Antimicrobial treatments of P. aeruginosa infections are challenging, mostly because of the ability of P. aeruginosa to form dense and persistent biofilms.29 Here, 96.98% of the P. aeruginosa isolates studied were biofilm producers, a percentage suggesting stronger biofilm formation in the ear canal than that reported in other studies,30,31 which may contribute to recurrent ear infections. In our study, the results of biofilm-related gene detection indicated that 95.98% of P. aeruginosa strains were algD+/pslD+/pelF+, which is consistent with a strong biofilm forming capacity, a finding similar to that of other studies.23,31
Biofilm eradication experiments showed that once a biofilm was formed, it was very hard to entirely eradicate it. This may explain the poor efficacy of antimicrobial therapy for ear canal infections caused by P. aeruginosa. Furthermore, biofilm-forming bacteria can tolerate antimicrobials and components of the host immune system.32 Accordingly, biofilms play an important role in hindering the treatment of P. aeruginosa aural infections, but also provide potential treatment targets for aural infections caused by P. aeruginosa. Thus, the development of drugs that destroy biofilms or inhibit their formation may increase the efficiency of antibacterial drugs.
Our results provide valuable information regarding the molecular characteristics, antimicrobial resistance, and biofilm-forming ability of P. aeruginosa strains isolated from patients with aural infections in China. Although the rate of resistance to multiple antibiotics among the P. aeruginosa isolates was relatively low, our results showed that P. aeruginosa strains isolated from patients with aural infections had a strong capacity for biofilm formation and a high tolerance to biofilm eradication. Therefore, more effective drugs and treatment methods for the eradication of biofilms are urgently needed to effectively combat these infections.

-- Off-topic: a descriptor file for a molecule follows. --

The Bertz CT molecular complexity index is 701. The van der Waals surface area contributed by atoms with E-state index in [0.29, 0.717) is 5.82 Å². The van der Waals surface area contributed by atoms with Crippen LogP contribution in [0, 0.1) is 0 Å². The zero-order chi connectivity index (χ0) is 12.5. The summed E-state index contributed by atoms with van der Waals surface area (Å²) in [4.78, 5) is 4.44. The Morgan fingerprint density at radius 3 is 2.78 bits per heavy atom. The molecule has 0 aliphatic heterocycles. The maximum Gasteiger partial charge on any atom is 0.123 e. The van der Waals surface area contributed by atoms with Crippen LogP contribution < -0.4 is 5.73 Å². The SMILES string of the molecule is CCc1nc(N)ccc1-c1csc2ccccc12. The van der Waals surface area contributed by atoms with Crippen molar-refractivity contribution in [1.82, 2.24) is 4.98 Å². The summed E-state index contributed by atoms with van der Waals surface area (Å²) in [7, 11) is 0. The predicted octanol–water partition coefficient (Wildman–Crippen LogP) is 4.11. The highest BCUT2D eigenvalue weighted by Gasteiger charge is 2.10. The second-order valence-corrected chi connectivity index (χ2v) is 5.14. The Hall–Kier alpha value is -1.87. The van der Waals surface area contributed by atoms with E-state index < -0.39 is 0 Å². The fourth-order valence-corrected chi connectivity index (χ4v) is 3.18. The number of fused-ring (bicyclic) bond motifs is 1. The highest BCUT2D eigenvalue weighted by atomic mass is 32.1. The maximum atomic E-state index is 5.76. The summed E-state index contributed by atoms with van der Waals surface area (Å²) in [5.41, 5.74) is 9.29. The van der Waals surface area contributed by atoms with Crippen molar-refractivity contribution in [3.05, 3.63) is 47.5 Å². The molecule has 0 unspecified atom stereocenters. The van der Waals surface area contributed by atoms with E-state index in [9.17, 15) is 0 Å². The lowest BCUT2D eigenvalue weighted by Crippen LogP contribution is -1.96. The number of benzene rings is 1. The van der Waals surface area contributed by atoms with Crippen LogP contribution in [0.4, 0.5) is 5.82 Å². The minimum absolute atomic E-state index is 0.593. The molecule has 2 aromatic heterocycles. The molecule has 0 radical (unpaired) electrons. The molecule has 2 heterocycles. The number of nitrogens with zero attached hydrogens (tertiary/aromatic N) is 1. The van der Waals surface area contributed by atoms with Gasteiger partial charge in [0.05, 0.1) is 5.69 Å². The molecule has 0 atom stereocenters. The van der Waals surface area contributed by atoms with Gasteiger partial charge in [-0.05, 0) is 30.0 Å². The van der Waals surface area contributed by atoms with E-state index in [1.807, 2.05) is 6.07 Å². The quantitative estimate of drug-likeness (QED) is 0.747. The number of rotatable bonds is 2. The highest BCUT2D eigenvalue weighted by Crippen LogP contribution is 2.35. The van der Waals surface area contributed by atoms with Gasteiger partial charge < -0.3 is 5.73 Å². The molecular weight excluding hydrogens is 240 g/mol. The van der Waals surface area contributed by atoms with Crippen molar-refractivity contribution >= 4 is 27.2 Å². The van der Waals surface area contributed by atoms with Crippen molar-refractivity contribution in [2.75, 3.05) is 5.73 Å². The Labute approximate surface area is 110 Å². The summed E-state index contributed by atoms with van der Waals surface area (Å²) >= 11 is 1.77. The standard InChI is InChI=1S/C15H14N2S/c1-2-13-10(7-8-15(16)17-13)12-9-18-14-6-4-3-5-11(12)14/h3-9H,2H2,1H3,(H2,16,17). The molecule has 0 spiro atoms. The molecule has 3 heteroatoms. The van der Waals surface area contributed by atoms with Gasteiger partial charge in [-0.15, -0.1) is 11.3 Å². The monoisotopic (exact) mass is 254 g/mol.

This work was supported by the National Natural Science Foundation of China (grant number 81902103), and Shanghai Municipal Science and Technology Commission (grant number 19JC1413002).
The authors declare that the research was conducted in the absence of any commercial or financial relationships that could be construed as a potential conflict of interest.